With all of the political uncertainty and recent changes in the tax law, our clients are wondering what to do about gifting. Below are answers to three commonly asked questions that we are getting this time of year. Note that this blog covers non-charitable gifts.*

1. Do I need to make gifts before the end of the year?

Only if you are making annual exclusion gifts. You may give away $15,000 per person ($30,000 if gift-splitting with a spouse) each year tax-free. If you want to use your annual exclusion for 2019, the gift needs to be completed before the end of the year. Remember that gifts to insurance trusts to cover life insurance premiums may eat into your available annual exclusion amounts.

If you plan to make gifts above the annual exclusion amount and therefore use some of your lifetime exemption (e.g., a larger gift to a SLAT or Dynasty Trust), there’s no rush to make the gift before the end of the year.

But the sooner you can make that gift, the better. For starters, remember that the appreciation on that gift will also escape estate tax; but this is always the case. For larger estates, the more pressing concern is the election. We know that under current law, the increased exemption amounts don’t expire until 2026, at which point they revert to pre-2018 numbers. Current law, however, can be changed. In other words, we could have a shorter window of opportunity to make large gifts than we originally thought.

2. How much should I give away?

It depends on taxes, your financial needs, and your comfort level. We know that you can give away $11.4M in 2019 without incurring federal gift or estate tax, but that doesn’t mean that you can or should. Tax consequences are usually the starting point, but that’s not where it ends. Your answer here will depend on your specific situation.

Here’s a simple framework for spouses to consider:

  • If your estate is over $20M: Aim to make gifts now or early next year in order to take advantage of the increased exemption. The amount will depend on the size of your estate. If your estate is significantly larger than $20M and you have plenty of other assets to meet your financial goals, it may be a no-brainer to use as much exemption as possible. You may also wish to leverage your exemption by using strategies that involve discounting. If, on the other hand, you are concerned about giving away funds that you may need someday, each spouse might consider creating a SLAT for the other spouse. “SLAT” stands for spousal lifetime access trust, which is simply an irrevocable trust where the grantor’s spouse is a permissible beneficiary (typically along with children and grandchildren). By including your spouse as a beneficiary, you retain indirect access to the trust assets. If spouses create SLATs for each other, however, it’s important that the terms of the trusts are not identical.
  • If your estate is between $10M and $20M: This is the gray area where you’ll need to examine your individual circumstances and crunch the numbers. Will making large gifts be a lifestyle sacrifice for you? Or are your financial needs fully covered with a lot of room to spare? How much you can or should give away will depend on the answers to questions like these.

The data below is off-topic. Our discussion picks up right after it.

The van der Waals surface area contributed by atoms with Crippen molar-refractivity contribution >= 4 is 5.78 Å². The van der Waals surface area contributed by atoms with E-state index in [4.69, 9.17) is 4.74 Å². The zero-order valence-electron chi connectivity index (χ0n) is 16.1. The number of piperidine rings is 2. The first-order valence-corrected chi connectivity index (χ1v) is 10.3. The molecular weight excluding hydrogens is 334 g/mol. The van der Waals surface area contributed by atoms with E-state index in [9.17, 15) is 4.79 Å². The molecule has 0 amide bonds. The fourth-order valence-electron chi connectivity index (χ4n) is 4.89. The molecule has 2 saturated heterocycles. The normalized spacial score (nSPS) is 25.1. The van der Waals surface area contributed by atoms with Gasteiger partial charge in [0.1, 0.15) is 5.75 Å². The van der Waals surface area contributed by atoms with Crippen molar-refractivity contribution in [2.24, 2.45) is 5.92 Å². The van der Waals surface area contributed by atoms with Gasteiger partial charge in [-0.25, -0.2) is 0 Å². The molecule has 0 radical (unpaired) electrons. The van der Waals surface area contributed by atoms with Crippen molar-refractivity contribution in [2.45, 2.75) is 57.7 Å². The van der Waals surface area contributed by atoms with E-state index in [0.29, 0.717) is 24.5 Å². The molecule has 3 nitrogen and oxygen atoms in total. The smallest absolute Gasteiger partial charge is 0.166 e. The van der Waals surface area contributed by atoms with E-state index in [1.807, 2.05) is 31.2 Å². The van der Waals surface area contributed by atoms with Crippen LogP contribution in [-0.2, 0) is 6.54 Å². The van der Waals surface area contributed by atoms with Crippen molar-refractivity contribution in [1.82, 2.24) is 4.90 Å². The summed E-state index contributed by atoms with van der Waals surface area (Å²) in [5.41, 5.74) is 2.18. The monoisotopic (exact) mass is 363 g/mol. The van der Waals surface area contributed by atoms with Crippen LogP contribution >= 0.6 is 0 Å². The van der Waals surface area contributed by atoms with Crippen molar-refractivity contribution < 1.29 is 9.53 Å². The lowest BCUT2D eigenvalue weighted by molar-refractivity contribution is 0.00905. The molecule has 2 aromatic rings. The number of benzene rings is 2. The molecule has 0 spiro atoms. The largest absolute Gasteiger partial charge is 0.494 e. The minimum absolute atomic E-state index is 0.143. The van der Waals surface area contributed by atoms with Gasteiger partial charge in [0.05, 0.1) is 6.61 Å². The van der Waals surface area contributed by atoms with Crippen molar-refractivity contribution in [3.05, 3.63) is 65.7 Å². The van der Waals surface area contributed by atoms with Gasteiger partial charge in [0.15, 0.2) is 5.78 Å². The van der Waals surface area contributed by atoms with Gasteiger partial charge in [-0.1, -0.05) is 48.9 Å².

• If your estate is under $10M: Gifting in order to avoid federal estate tax probably isn’t a concern for you since you’ll likely have enough exemption to shield your estate – even when the exemption goes down. Depending on which state you live in, though, it may be wise to ensure that your estate planning documents incorporate state estate tax savings techniques (such as credit shelter trusts).

3. If I make a gift now, can the IRS invalidate it once the estate tax exemption goes back down in 2026?

No. The IRS recently passed final regulations ensuring that gifts can’t be “clawed” back into your estate once the exemption decreases.

 

[1] Remember that state taxes may need to be considered as well.
*For more on charitable giving, check out these blog posts about Qualified Charitable Distributions and Donor Advised Funds.
Wealthspire Advisors is the common brand and trade name used by Sontag Advisory LLC and Wealthspire Advisors, LP, separate registered investment advisers and subsidiary companies of NFP Corp.
This information should not be construed as a recommendation, offer to sell, or solicitation of an offer to buy a particular security or investment strategy. The commentary provided is for informational purposes only and should not be relied upon for accounting, legal, or tax advice. While the information is deemed reliable, Wealthspire Advisors, LP cannot guarantee its accuracy, completeness, or suitability for any purpose, and makes no warranties with regard to the results to be obtained from its use. © 2019 Wealthspire Advisors

Nicole Hart, J.D.

Nicole Hart is head of our trusts & estates department and works in our New York office.